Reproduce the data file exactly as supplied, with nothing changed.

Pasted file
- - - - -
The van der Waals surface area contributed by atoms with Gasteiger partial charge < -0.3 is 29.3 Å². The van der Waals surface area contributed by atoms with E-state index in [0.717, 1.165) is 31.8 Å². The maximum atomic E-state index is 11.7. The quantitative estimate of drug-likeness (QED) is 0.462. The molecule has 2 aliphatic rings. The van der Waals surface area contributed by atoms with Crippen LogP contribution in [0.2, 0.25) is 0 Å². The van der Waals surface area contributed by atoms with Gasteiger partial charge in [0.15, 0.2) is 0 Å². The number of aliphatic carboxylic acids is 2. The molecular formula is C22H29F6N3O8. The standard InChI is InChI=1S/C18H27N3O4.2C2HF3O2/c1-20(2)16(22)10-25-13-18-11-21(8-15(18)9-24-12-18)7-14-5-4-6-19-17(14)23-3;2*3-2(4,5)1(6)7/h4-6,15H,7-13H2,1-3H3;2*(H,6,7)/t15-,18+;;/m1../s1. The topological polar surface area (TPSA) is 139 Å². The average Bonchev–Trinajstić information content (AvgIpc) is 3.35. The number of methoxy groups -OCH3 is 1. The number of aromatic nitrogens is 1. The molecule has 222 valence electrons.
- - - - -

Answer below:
The van der Waals surface area contributed by atoms with Gasteiger partial charge < -0.3 is 29.3 Å². The van der Waals surface area contributed by atoms with E-state index in [0.717, 1.165) is 31.8 Å². The maximum atomic E-state index is 11.7. The quantitative estimate of drug-likeness (QED) is 0.462. The molecule has 2 aliphatic rings. The van der Waals surface area contributed by atoms with Crippen LogP contribution in [0.2, 0.25) is 0 Å². The van der Waals surface area contributed by atoms with Gasteiger partial charge in [0.15, 0.2) is 0 Å². The number of aliphatic carboxylic acids is 2. The molecular formula is C22H29F6N3O8. The standard InChI is InChI=1S/C18H27N3O4.2C2HF3O2/c1-20(2)16(22)10-25-13-18-11-21(8-15(18)9-24-12-18)7-14-5-4-6-19-17(14)23-3;2*3-2(4,5)1(6)7/h4-6,15H,7-13H2,1-3H3;2*(H,6,7)/t15-,18+;;/m1../s1. The topological polar surface area (TPSA) is 139 Å². The average Bonchev–Trinajstić information content (AvgIpc) is 3.35. The number of methoxy groups -OCH3 is 1. The number of aromatic nitrogens is 1. The molecule has 222 valence electrons.